Fresh off the back of the news that Vine is now available for Android users (yes I’m one of the only people at SGM not to have an iPhone) I thought I’d have a closer look at what it’s all about and how it could be used by brands as part of their online marketing strategy.
Vine launched in January this year as part of Twitter. Until yesterday, the app was only available from the App Store but it still managed to amass 13 million users in that time. The long-awaited Android version is currently lacking some of the features but Twitter assure users that these features will be added soon.
So what’s it all about?
Vine is a free app that lets you record 6 second video clips and share them on Twitter and Facebook. The apps allows you to find popular posts, see what’s trending and find friends who are also using Vine. You can either record 6 seconds in one go, or create video from shorter clips or still images, similar to gifs. As soon as Vine launched in January brands got in on the action. Some brands that are active on Vine in 2013 are Bacardi, Urban Outfitters, Gap, Dunkin Donuts, Doritos, Next and Samsung.
Why should marketers use Vine?
Vine gives marketers the opportunity to be creative and produce shareable content quickly and with little, if any, budget. Video technology company, Unruly, researched Vine for its 100-day birthday and found that only a very small proportion of Vines are created by brands. They also discovered that Vines are 4 times more likely to be shared than standard branded online video. Additionally, Vine gives brands the chance to create 6 second adverts.
Creating Vines could be a chance to build awareness of your brand without spending hours making lengthy YouTube videos. Vine is still relatively new and gaining momentum but Unruly have estimated that around 5 tweets per second contain a Vine link. Vine works brilliantly with Twitter because the media is displayed in your feed. It’s really quick to view a Vine and even quicker to hit the retweet button.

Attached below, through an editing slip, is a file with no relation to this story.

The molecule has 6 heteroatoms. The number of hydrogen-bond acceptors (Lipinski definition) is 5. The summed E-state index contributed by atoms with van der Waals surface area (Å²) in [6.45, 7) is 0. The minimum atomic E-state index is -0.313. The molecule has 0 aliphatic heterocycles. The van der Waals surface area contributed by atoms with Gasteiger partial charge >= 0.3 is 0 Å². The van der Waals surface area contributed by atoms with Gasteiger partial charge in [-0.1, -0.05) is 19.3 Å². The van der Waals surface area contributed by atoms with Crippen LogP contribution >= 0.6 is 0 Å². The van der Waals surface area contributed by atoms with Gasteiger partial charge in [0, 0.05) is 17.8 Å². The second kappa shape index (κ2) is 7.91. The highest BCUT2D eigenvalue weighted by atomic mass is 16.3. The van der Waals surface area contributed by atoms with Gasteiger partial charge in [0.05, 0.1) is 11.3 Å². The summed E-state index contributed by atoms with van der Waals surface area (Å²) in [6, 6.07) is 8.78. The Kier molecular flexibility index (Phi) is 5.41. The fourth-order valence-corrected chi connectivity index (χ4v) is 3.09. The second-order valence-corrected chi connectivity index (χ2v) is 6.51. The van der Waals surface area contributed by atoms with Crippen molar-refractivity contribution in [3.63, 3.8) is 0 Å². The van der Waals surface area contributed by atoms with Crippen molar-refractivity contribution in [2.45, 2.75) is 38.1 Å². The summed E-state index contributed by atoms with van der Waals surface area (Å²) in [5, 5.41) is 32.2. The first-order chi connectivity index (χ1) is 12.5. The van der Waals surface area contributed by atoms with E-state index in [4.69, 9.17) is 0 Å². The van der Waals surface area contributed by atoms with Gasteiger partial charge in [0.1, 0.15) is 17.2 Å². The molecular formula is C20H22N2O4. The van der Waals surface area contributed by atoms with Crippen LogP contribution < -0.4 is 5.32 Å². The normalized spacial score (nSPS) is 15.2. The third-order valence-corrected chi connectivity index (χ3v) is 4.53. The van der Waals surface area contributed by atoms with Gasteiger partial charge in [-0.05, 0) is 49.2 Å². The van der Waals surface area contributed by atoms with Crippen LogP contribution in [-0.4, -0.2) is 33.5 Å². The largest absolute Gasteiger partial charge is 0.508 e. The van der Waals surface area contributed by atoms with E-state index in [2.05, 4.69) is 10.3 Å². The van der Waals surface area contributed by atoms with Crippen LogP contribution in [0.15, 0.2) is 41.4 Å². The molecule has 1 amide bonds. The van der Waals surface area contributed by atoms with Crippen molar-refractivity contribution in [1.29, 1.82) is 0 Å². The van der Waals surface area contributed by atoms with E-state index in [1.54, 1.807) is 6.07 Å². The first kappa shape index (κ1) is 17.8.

What would make suitable content for a Vine?
The only real limit to a Vine’s content is your imagination. Although, it’s important not to try and cram too much into one Vine. As the time limit suggests, less is more. You should aim to whet the viewer’s appetite rather than give them a headache. The video content you create very much depends on your business. Are you a garden centre? Why not create a quick demo to show how easy it is to create a summer hanging basket? Vine really lends itself to stop motion, many brands are choosing this option. Your Vine could give your followers a sneaky peek of a new product being launched or show that your products look like in real life.
Vines can also be used to show the people behind your business. Why not have a quick office tour or introduce your team? However mundane your product, with a bit of imagination you could spice it up by showing a surprising application, for example why not have a superhero using a ratchet strap to tie up the villain?
You don’t even need to create the Vines yourself. Do as Mashable have and create a Vine to launch a contest and invite users to create their own Vines using a specific hashtag?
— Mashable (@mashable) June 1, 2013
Are there any downsides?
Creativity really is key. It’s a bit like what your mum used to say, If you can’t say something nice, don’t say anything at all. The same goes for Vine, if you can’t say anything interesting…
The other possible negatives are that Vine videos can’t be saved as drafts and have to published straightaway. This is no good if you have to run everything past your manager for approval. If you make any mistakes, there’s no editing; you have to redo the video.
As with any marketing, you need to have a clear strategy in place rather than jumping straight into the deep end. By all means, experiment with different styles of Vines to see what gets the most shares but have an idea of what you want to achieve first. Do you want to attract more followers to your Twitter account? Keep your existing followers engaged? Or utilise Vine as an advertising platform and a reinforcement to your other advertising methods both off and online?
While you have a think about whether Vine would work for your brand, take a look at this example from the National Trust (if I wasn’t scared of snails I’d totally be setting up a snail race right now!)
â€” National Trust (@nationaltrust) June 4, 2013
and from TV presenter, Jake Humphrey.
It’s fair to say I quite enjoyed this weeks car review for The Sun on Sunday… vine.co/v/bP36nxO5BDW
â€” Jake Humphrey (@mrjakehumphrey) April 26, 2013
We’d like to know how you’ve used Vine and how it’s worked for your business, please leave us comments in the box below.